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Wendell Phillips’s speech delivered in 1861 near the beginning of the Civil War claims that African Americans ought to be given the right to serve in the military, for different contemporary generals were not of a European background yet brought America prominent success that significantly affected the course of American history. Although African Americans in the past were subjugated by the Americans on a regular basis, a couple of excellent triumphes by African descendant generals clearly proved that African Americans need to be, in truth, enabled to serve in the military as the rightful soldiers of America.
Phillips uses embellishment, understatement and metaphor to encourage the audience that the assistance of African American soldiers will be a contributing element in imminent American victory.
Wendell Phillips represents a few commendable figures of Europe that have been proclaimed as the best minds of the time through making use of hyperbole. In the beginning of the passage, he describes Napoleon as a guy whom the French discovered “no language abundant enough to paint the fantastic captain of the nineteenth century.
” Although Phillips is applauding the eminence of Napoleon, he is also making a caustic remark on how the Frenchmen would do whatever it takes to shine the glory of Napoleon’s success. Like the embellishment utilized in the representation of Napoleon, another phrase likewise highlights the success of Washington, whom the Americans consider “no marble white enough on which to sculpt the name of the Father of his Nation.”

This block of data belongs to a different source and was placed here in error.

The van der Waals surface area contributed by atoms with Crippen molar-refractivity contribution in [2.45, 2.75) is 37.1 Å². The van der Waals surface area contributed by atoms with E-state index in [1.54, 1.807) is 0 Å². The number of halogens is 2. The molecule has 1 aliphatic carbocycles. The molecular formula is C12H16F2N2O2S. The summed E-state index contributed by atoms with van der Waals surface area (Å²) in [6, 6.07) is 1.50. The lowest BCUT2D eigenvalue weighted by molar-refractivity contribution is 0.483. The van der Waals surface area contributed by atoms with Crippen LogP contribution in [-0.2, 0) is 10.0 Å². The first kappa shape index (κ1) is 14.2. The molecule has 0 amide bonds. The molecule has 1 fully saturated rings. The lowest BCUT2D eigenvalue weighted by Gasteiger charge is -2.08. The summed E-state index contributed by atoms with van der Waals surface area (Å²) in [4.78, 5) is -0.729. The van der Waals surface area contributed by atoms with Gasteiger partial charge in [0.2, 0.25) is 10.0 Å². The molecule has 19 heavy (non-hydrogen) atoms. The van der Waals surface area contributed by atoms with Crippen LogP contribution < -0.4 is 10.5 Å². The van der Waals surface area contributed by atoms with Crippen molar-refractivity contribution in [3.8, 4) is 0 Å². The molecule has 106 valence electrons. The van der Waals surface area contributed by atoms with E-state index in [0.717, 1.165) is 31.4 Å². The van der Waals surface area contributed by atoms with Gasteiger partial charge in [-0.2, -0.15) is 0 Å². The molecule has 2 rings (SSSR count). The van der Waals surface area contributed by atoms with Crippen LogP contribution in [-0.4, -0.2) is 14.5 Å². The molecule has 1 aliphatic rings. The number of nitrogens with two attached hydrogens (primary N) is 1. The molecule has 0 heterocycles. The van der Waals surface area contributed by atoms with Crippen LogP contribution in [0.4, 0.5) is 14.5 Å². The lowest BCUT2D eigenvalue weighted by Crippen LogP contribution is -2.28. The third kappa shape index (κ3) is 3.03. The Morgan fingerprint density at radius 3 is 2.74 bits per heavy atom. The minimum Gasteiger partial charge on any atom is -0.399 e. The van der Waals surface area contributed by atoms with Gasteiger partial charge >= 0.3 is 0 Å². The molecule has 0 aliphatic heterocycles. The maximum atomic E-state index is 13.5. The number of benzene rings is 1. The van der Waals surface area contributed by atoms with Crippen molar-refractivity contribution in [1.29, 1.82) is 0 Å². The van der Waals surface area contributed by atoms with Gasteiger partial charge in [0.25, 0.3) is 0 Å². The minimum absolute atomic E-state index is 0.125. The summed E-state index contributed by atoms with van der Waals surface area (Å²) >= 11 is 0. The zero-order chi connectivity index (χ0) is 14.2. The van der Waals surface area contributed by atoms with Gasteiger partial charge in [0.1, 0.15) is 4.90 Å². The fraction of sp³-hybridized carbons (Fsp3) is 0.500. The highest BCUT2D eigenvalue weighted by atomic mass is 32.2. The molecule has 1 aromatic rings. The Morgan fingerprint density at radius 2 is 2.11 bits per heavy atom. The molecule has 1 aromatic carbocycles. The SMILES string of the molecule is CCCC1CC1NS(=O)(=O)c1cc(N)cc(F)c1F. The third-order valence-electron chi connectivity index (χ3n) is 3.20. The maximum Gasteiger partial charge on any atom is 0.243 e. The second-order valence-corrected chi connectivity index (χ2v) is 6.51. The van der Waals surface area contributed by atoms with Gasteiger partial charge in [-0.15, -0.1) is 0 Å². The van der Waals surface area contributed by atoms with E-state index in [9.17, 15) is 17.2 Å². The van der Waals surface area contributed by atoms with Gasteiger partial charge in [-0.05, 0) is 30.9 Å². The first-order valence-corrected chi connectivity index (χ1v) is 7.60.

Through his use of embellishment, Phillips communicates to the audience the pompous mindset each nation holds in reverencing its own national hero.
Because of Phillips’s usage of hyperbole to overemphasize the credibility of each nationwide hero, the audience expects to hear the exact same type of appraisal for the African American hero, basic Toussaint Louverture; however, in following part of the passage, Phillips explains him as a male who was degraded by the scanty traces of composed pieces that plainly represented Briton and French belittlement and abhorrence– a noticeably contrasting illustration.
By presenting two distinct ways of depicting the national heroes, Phillips reprimands the American views towards African American success; whereas the French and American heroes earned the prestigious titles through their work, Louverture was rather degraded as a negro and a slave who was fortunate in the battles. Phillips’s use of hyperbole appeals to the audience’s logos, because the readers are compelled to believe that American’s disapproval of African American military enlistment is unreasonable, since even men like Louverture was barred from the honor he should have received simply because of his status as a negro and a slave.
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